"It's like they're not there to look out for you but are looking at you," he said. "It's all [B.S.] that they're trying to get to know me. They're here to do their job."
Bridging the gap
Reaching out to youth is absolutely the officer's job, said Mark Pugash, spokesperson for Toronto police, in a telephone interview with ctvtoronto.ca.
"These (school resource) officers have set up after-school homework programs, have started coaching school sports teams...they've become real mentors," he said.
"What is absolutely clear is that relationships of trust are being formed."
Pugash said the SRO program never intended for cops to become hall monitors. The officers are there to become an active part of school life -- to provide not only a presence but a mentorship role.
So far the response from the community has been great, he said. Toronto police have heard from thousands of students as well as parents, staff members and administrators who say they are pleased with the program, said Pugash.
The SRO program is one of many ways Toronto police have tried to bridge the gap between the force and the youth. For the last four years, the service has hired teens from Toronto's at-risk neighbourhoods to work at police stations throughout the summer. Officers also regularly schedule friendly games of ball hockey or basketball against local teens.
Under Police Chief Bill Blair, the service has put a great emphasis on community policing, having uniformed officers assigned to specific neighbourhoods so that they become familiar faces to people who live in the community.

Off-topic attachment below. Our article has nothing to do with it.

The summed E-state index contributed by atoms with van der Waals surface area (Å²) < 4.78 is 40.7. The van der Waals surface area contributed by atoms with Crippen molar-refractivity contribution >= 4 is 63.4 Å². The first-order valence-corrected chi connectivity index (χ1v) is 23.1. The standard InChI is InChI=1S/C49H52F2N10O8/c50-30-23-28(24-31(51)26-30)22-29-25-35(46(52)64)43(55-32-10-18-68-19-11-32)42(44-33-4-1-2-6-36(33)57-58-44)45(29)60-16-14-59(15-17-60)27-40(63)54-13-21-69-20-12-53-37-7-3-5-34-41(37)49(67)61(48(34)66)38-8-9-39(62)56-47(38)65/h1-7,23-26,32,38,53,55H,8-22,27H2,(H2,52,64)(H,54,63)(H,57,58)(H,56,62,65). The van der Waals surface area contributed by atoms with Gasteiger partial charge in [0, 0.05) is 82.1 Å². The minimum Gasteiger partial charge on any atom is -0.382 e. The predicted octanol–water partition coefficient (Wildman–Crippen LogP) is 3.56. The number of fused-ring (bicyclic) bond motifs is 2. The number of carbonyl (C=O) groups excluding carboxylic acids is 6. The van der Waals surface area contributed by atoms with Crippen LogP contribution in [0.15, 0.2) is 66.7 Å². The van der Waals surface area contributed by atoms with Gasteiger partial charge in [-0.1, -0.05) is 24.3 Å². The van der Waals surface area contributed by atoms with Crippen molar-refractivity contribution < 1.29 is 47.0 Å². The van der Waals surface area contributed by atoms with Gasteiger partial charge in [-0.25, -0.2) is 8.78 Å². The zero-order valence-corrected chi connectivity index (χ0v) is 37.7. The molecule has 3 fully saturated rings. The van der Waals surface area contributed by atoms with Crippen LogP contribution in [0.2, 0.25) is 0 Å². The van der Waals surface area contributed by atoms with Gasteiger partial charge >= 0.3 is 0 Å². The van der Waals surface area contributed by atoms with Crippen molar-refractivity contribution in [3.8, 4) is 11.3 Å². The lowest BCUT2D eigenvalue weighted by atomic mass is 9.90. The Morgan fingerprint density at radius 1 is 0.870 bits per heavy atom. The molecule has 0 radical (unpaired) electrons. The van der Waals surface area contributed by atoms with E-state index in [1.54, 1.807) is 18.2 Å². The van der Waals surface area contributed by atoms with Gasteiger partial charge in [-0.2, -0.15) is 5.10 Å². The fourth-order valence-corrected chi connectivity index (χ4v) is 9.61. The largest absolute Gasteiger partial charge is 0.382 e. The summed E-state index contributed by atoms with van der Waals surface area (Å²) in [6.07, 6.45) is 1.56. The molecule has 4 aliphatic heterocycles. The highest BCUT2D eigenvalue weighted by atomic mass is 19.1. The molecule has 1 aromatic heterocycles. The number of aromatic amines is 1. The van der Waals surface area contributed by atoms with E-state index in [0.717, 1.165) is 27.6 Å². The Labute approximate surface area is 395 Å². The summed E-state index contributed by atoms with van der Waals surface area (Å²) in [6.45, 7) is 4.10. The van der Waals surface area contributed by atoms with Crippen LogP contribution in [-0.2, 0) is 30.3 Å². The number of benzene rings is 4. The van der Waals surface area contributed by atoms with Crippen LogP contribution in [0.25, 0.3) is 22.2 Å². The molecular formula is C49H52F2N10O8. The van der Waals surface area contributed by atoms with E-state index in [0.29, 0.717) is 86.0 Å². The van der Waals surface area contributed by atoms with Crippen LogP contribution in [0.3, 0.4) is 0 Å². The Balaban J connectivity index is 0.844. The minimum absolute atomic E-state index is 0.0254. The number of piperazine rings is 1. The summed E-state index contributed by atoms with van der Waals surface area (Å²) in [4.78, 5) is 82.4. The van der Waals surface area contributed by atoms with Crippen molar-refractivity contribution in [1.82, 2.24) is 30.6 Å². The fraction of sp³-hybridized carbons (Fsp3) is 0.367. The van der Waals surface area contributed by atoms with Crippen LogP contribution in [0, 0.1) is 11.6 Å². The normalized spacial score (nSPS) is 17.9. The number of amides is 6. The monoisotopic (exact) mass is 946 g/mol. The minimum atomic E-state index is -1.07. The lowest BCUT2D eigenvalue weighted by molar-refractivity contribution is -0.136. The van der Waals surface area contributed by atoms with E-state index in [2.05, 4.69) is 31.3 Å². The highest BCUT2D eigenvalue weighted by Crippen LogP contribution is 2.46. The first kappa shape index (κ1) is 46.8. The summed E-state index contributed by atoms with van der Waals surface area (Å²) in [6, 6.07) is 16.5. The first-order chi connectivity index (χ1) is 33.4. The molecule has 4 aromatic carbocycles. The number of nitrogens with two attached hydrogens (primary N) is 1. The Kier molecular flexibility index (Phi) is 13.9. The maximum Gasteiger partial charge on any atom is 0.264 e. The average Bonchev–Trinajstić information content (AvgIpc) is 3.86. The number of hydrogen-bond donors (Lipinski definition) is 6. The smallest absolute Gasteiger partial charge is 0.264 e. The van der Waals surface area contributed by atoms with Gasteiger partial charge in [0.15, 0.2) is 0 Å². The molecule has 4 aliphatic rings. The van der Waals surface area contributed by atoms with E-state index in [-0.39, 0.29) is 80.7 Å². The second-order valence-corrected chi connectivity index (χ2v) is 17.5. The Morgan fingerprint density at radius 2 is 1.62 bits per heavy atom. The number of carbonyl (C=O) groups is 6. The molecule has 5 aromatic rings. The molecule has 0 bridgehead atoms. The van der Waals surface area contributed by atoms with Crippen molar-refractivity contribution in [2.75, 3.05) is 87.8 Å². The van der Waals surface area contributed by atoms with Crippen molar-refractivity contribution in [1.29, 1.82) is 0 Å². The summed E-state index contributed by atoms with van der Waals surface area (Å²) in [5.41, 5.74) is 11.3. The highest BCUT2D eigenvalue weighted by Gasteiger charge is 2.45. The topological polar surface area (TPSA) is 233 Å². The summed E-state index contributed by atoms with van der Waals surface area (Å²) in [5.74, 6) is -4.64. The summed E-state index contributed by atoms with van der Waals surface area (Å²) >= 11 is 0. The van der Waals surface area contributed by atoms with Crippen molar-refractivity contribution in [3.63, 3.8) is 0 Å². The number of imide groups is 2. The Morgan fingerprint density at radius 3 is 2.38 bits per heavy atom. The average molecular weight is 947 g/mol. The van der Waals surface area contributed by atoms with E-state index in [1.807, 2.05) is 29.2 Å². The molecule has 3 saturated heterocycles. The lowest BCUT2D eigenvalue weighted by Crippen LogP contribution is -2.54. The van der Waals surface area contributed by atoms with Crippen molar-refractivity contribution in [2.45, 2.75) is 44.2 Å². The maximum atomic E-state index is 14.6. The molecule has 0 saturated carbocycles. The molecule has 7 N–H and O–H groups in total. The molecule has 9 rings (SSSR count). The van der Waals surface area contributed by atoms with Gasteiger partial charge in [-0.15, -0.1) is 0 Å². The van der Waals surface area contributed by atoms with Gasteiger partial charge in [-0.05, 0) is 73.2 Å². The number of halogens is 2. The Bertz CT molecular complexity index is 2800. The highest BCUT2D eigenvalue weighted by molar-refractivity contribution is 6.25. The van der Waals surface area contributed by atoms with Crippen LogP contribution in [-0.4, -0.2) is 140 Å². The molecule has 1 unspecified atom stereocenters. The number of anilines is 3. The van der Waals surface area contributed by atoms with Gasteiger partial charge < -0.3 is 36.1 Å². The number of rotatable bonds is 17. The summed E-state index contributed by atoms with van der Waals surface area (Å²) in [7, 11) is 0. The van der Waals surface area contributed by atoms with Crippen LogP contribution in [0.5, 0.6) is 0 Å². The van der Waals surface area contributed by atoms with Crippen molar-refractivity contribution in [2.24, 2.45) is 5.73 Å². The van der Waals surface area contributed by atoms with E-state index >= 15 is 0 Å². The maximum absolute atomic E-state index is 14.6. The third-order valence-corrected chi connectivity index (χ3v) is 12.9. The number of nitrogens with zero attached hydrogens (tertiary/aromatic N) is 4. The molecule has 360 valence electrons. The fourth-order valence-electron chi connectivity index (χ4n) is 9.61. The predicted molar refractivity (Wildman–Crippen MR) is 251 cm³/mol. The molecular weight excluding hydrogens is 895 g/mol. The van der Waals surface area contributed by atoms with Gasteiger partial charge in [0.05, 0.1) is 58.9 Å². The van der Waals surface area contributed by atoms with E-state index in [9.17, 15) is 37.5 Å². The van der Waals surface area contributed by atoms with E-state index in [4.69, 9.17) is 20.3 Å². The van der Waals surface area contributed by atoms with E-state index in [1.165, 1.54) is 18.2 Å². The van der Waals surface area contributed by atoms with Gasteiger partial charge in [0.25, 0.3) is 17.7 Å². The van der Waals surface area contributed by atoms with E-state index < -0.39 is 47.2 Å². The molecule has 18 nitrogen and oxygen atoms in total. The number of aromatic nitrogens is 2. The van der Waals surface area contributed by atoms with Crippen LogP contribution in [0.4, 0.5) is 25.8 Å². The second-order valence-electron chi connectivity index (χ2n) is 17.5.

Blair said in an interview with CTV Toronto on Thursday that the SRO program has been met with "some level of resistance."
"There are some people who still have questions about what we're doing there," he said.
"The program will continue to grow and evolve as we learn lessons and get greater acceptance from students involved."
Cops cool, snitching's not
The program has worked magic on teens like 17-year-old Usher Farooq, who says he now wants to become a cop after getting to know his school resource officer.
"I'm not kidding, I really do want to become a cop," he said "The officer talks to us, he's friendly."
"He's a proper guy, trustworthy," chimes in his friend Surkhail Kamal, who is also in Grade 12.
Farooq and Kamal are sitting in the food court of Woodside Square mall with several of their buddies. It's lunchtime at Albert Campbell Collegiate Institute and the food court is packed with dozens of teens who have crossed the street to get something to eat at the mall.